Soccer should just play it cool, stop obsessing and stop looking around eagerly at approval from Americans back home. Just enjoy the ride, which is what the best adjusted of the soccer movement are doing.

"Four years ago was impressive and the fact it seems even bigger now is a testament to our country," Howard said Saturday at the U.S.'s training base here. "I don't know if we can get that type of electricity every weekend.

"I don't think that's where we are at as a country in terms of soccer fanaticism," Howard continued, "but it shows a lot that all the bars and pubs and restaurants are packed and it's all over social media. That says a lot."

It says enough. Howard plays professionally in England, for Everton now and previously for Manchester United. He has resisted calls to return to MLS because he says he loves the energy and competition of the EPL. He understands the differences.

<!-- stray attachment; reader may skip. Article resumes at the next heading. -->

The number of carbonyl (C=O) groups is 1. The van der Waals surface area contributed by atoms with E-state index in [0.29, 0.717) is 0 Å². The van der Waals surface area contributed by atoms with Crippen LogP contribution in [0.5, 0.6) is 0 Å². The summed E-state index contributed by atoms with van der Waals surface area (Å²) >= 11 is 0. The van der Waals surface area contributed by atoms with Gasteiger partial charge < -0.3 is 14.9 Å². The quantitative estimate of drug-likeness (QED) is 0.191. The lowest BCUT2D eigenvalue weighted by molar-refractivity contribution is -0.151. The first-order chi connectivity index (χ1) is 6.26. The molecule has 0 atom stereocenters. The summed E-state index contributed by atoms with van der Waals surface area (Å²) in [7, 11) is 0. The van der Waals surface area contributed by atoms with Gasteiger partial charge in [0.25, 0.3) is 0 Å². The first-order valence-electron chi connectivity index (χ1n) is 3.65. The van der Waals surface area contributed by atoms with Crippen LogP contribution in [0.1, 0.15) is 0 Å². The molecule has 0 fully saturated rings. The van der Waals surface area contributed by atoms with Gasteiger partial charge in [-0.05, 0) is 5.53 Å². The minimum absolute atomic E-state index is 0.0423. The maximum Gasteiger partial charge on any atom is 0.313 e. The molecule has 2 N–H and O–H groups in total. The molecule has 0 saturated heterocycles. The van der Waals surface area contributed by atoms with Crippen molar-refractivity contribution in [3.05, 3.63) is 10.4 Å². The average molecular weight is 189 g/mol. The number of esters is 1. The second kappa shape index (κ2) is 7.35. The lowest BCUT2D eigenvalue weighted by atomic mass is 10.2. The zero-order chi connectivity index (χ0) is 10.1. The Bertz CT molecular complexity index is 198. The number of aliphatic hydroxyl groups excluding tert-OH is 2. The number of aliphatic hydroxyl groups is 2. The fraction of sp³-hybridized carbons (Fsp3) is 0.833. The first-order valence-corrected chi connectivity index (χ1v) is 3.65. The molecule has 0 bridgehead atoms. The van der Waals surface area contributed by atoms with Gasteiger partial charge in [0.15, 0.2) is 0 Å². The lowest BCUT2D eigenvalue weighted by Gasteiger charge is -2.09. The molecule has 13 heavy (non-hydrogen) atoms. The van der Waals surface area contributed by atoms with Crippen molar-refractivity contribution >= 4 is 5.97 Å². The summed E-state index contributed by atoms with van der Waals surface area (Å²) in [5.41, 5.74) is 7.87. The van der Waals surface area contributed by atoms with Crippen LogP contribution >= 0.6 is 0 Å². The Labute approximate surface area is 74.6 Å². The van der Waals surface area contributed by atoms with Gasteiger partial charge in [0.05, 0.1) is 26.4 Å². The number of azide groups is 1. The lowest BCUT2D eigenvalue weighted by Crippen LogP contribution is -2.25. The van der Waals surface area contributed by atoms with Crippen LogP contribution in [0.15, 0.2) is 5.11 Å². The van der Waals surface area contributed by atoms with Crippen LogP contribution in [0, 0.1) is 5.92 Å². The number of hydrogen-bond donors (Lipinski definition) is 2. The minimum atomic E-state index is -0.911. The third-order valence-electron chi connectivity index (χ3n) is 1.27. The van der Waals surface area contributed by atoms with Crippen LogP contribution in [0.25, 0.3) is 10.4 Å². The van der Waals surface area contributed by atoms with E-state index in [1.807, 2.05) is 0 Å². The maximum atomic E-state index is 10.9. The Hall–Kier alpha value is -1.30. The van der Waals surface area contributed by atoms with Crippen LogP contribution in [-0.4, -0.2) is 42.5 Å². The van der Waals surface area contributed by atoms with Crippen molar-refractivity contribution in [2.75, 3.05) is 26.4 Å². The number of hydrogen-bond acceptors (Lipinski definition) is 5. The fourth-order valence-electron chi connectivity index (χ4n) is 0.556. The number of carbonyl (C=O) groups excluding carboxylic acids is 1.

This is great. It isn't sustainable. Twenty-seven million people tuned in to watch the 2010 USA-Canada hockey game and then the NHL went back to being the NHL, a big business but not the center of a "Hockey Nation."

When the U.S. team is eventually eliminated from the World Cup, interest will drop considerably, but what is left behind is a bigger core fan base than what was there four years ago. It stands to reason that, four years from now, it will be even bigger and even those that don't watch again for four years will be more inclined to get excited in 2018.

Stop acting like this is all a surprise.

"The ratings are fantastic and one of those few times, predicted," said Sunil Gulati, president of U.S. Soccer. "[We knew] if the U.S. does well here we are going to set ratings records. And we have. And I think that will continue.